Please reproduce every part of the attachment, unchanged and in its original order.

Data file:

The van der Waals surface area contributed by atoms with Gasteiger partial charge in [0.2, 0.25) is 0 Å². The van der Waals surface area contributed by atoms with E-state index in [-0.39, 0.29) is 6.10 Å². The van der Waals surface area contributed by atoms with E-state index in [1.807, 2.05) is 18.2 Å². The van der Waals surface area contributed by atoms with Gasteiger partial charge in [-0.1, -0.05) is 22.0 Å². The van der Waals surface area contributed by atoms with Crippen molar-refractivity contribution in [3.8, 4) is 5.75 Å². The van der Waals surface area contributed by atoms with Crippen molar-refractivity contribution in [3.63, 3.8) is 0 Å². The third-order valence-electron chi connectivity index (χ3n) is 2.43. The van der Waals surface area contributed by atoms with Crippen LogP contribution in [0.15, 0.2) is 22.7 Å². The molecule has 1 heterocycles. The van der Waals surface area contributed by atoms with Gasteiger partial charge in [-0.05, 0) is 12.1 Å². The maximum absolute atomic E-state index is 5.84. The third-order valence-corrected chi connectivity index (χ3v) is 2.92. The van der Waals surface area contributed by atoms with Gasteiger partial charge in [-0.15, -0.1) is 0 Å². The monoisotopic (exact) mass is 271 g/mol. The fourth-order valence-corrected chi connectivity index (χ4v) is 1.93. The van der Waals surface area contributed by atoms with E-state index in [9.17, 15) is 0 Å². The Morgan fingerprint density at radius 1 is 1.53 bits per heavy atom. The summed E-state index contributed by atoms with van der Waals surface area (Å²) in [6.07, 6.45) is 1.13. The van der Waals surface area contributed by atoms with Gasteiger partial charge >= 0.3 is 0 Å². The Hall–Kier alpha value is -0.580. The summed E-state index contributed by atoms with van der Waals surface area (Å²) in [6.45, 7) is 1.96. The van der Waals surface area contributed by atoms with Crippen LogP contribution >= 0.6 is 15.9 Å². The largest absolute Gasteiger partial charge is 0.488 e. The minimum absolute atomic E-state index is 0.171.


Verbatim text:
The van der Waals surface area contributed by atoms with Gasteiger partial charge in [0.2, 0.25) is 0 Å². The van der Waals surface area contributed by atoms with E-state index in [-0.39, 0.29) is 6.10 Å². The van der Waals surface area contributed by atoms with E-state index in [1.807, 2.05) is 18.2 Å². The van der Waals surface area contributed by atoms with Gasteiger partial charge in [-0.1, -0.05) is 22.0 Å². The van der Waals surface area contributed by atoms with Crippen molar-refractivity contribution in [3.8, 4) is 5.75 Å². The van der Waals surface area contributed by atoms with Crippen molar-refractivity contribution in [3.63, 3.8) is 0 Å². The third-order valence-electron chi connectivity index (χ3n) is 2.43. The van der Waals surface area contributed by atoms with Crippen LogP contribution in [0.15, 0.2) is 22.7 Å². The molecule has 1 heterocycles. The van der Waals surface area contributed by atoms with Gasteiger partial charge in [-0.05, 0) is 12.1 Å². The maximum absolute atomic E-state index is 5.84. The third-order valence-corrected chi connectivity index (χ3v) is 2.92. The van der Waals surface area contributed by atoms with Gasteiger partial charge in [-0.15, -0.1) is 0 Å². The monoisotopic (exact) mass is 271 g/mol. The fourth-order valence-corrected chi connectivity index (χ4v) is 1.93. The van der Waals surface area contributed by atoms with E-state index in [9.17, 15) is 0 Å². The Morgan fingerprint density at radius 1 is 1.53 bits per heavy atom. The summed E-state index contributed by atoms with van der Waals surface area (Å²) in [6.07, 6.45) is 1.13. The van der Waals surface area contributed by atoms with Gasteiger partial charge >= 0.3 is 0 Å². The Hall–Kier alpha value is -0.580. The summed E-state index contributed by atoms with van der Waals surface area (Å²) in [6.45, 7) is 1.96. The van der Waals surface area contributed by atoms with Crippen LogP contribution >= 0.6 is 15.9 Å². The largest absolute Gasteiger partial charge is 0.488 e. The minimum absolute atomic E-state index is 0.171.